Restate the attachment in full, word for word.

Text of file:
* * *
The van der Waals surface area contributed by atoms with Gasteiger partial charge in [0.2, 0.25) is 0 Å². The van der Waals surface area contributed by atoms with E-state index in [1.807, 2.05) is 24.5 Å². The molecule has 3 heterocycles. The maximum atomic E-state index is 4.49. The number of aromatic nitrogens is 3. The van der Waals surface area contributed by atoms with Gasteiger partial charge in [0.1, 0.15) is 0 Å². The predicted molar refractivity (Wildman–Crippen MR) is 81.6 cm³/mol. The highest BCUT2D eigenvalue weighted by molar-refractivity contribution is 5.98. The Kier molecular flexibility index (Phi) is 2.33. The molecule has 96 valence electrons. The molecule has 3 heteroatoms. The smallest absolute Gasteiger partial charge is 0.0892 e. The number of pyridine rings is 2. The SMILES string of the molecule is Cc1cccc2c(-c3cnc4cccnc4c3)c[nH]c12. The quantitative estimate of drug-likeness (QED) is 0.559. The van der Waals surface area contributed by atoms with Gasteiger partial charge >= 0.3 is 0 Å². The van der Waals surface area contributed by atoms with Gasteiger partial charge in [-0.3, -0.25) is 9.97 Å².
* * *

The van der Waals surface area contributed by atoms with Gasteiger partial charge in [0.2, 0.25) is 0 Å². The van der Waals surface area contributed by atoms with E-state index in [1.807, 2.05) is 24.5 Å². The molecule has 3 heterocycles. The maximum atomic E-state index is 4.49. The number of aromatic nitrogens is 3. The van der Waals surface area contributed by atoms with Gasteiger partial charge in [0.1, 0.15) is 0 Å². The predicted molar refractivity (Wildman–Crippen MR) is 81.6 cm³/mol. The highest BCUT2D eigenvalue weighted by molar-refractivity contribution is 5.98. The Kier molecular flexibility index (Phi) is 2.33. The molecule has 96 valence electrons. The molecule has 3 heteroatoms. The smallest absolute Gasteiger partial charge is 0.0892 e. The number of pyridine rings is 2. The SMILES string of the molecule is Cc1cccc2c(-c3cnc4cccnc4c3)c[nH]c12. The quantitative estimate of drug-likeness (QED) is 0.559. The van der Waals surface area contributed by atoms with Gasteiger partial charge >= 0.3 is 0 Å². The van der Waals surface area contributed by atoms with Gasteiger partial charge in [-0.3, -0.25) is 9.97 Å².